++ 6 Ways to help yourself through depression ++

    6 WAYS  TO  HELP YOURSELF THROUGH  DEPRESSION.

+ Don’t bottle things up. If you’ve recently  had some bad news, or a major upset in your life, try to tell people close to you about it and how it feels. It helps to re-live the painful experience several times, to have a good cry, and talk things through.  This is the mind’s healing  mechanism.

+Do something.  Get out of doors for some exercise, if only for a long walk. This will help you to keep physically fit, and you may sleep better. This will help you take your mind off those painful feelings which only make you more depressed when allowed to sweep over you.

+ Eat a good balanced diet,  even though you may not feel like eating. Fresh fruit and vegetables are especially recommended. People with severe depression can lose weight and run low on vitamins, which only makes matters worse.

+Resist the temptation to drown your sorrows. Alcohol actually depresses mood, so while it may give you immediate relief, this is very a temporary and you may end up more depressed than ever.

+Don’t get into a state of not sleeping.  Listening to the radio or watching TV  (it’s on all night) while you are resting your body will still help, even if you’re not actually asleep, and you may find that you drop off because you’re no longer worrying about not doing so!

+Remind yourself that you are suffering from depression–something which many other people have gone through –and that you will eventually come out of it, as they did, even though it does not feel like it at the time. Depression can even be a useful experience, in that some people emerge stronger and better able to cope than before. Situations and relationships may be seen more clearly, and you may now have the strength and wisdom to make important decisions and changes in your life which you were unable to do before.”

SOURCE: Depression. pg. 9. Pamphlet published as a service to the Royal College of Psychiatrists. Reprinted in THE ANTIDEPRESSANT TABLET,  Number 1  Number 4.

NOTE: This post was first published as a BLOG in September 30, 2015.

You can click onto the “tools of recovery”  listed on the  drop  down   menu at the Depressedanon.com website to discover more helpful tools for recovery from depression.

How to live outside the box? The depression box!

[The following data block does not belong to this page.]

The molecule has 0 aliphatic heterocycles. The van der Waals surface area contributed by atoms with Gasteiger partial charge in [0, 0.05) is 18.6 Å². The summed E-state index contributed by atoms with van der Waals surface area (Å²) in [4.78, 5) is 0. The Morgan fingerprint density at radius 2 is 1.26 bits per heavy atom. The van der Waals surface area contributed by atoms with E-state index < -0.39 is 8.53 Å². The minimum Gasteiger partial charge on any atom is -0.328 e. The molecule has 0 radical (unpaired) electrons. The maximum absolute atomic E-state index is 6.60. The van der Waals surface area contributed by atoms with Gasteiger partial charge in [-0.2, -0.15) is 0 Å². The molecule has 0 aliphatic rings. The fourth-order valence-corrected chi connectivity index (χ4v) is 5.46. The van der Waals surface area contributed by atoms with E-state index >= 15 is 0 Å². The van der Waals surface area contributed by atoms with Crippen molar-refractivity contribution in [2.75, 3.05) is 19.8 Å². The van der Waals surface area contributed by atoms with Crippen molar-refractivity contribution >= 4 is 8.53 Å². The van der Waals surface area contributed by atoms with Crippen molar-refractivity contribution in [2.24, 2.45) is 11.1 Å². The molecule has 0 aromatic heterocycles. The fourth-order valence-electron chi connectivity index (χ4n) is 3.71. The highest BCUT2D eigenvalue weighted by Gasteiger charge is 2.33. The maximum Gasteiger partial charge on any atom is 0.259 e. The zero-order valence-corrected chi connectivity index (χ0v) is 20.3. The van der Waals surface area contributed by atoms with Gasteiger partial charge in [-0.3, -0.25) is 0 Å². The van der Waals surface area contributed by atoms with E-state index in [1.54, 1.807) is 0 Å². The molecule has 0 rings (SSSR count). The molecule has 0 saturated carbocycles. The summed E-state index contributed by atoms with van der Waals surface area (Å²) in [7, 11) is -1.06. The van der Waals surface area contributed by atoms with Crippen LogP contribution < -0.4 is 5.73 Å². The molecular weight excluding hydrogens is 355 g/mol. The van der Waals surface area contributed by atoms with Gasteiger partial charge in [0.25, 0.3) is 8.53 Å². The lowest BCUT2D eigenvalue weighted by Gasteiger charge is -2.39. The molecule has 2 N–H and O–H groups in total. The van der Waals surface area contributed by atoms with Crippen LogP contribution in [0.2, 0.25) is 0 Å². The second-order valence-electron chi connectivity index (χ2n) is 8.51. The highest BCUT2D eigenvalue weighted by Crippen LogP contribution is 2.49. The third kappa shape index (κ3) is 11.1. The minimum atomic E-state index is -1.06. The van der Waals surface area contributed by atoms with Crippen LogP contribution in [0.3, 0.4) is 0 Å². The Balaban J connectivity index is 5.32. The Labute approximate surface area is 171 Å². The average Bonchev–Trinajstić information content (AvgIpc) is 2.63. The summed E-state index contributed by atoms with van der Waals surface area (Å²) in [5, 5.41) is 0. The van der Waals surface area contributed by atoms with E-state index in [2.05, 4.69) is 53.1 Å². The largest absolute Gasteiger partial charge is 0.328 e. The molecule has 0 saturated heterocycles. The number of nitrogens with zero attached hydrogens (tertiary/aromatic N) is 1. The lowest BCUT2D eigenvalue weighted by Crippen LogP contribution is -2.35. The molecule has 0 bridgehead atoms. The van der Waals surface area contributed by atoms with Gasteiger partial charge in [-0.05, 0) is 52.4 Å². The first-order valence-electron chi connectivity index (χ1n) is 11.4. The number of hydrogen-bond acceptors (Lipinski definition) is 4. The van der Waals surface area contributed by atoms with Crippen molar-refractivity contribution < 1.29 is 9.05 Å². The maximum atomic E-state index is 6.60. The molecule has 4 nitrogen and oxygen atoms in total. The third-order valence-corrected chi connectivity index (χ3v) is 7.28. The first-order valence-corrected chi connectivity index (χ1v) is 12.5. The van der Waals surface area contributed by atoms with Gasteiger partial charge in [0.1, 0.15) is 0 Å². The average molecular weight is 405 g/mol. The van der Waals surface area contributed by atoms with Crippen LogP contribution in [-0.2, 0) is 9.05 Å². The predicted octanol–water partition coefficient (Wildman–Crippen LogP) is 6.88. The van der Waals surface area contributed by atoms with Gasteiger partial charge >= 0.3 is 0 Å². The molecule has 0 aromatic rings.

If you really want to begin to “live outside the box“, a description of what the box feels like and looks like might be helpful to you.  First of all, a box has an identifiable shape. It is a box mainly because it contains something–whatever that might be. And when we speak of the subject of depression, we talk about depression having us boxed in. The box as it is used here, in this context is a metaphor for feeling enclosed and which there is no exit. It is like being trapped or like in a prison.

Now, in order to live outside the box we want to live creatively, which means  that we are having to learn  how to live outside the box. Now, if you  find  this hard to believe -stick with me now  as I will explain what I mean.

Just briefly, my own experience with depression can be used as an example. First of all, when I was depressed I thought that I was losing my mind. The box that I put myself in was getting more restricting by the day and making my life hell. I could see no way out. I was trapped. What could I do I asked myself?  As hard as I tried, I couldn’t just will these feelings and scary  thoughts away–like taking a broom and brushing them out of my life. No matter which way I turned I hit a wall. With no answers forthcoming on how to keep my head above water, my body slowly  was being sucked down into  the quicksand of despair. The thought came to me, much like that small glimmer, a tiny light so far away, but nevertheless  a light. It was  like the lighthouse which with its  intense brightness warns seafarers that rocks were nearby and to be watchful before approaching. My mind began to race here and there for a way out of the box and then it hit me —   get moving. Move the body. Get busy.  The key out of this prison was already in my hand. And now, those of us here in the Depressed program of recovery,who have been putting “out of the box” ideas to work in our daily lives, we want to share what has worked for us and we know, if you actually use them for your own recovery, they are  bound to  ultimately free you. That is the promise I share with you today.

The following activities,  listed below  are some of  the tools that will get you “out of the box” when you get serious about using them.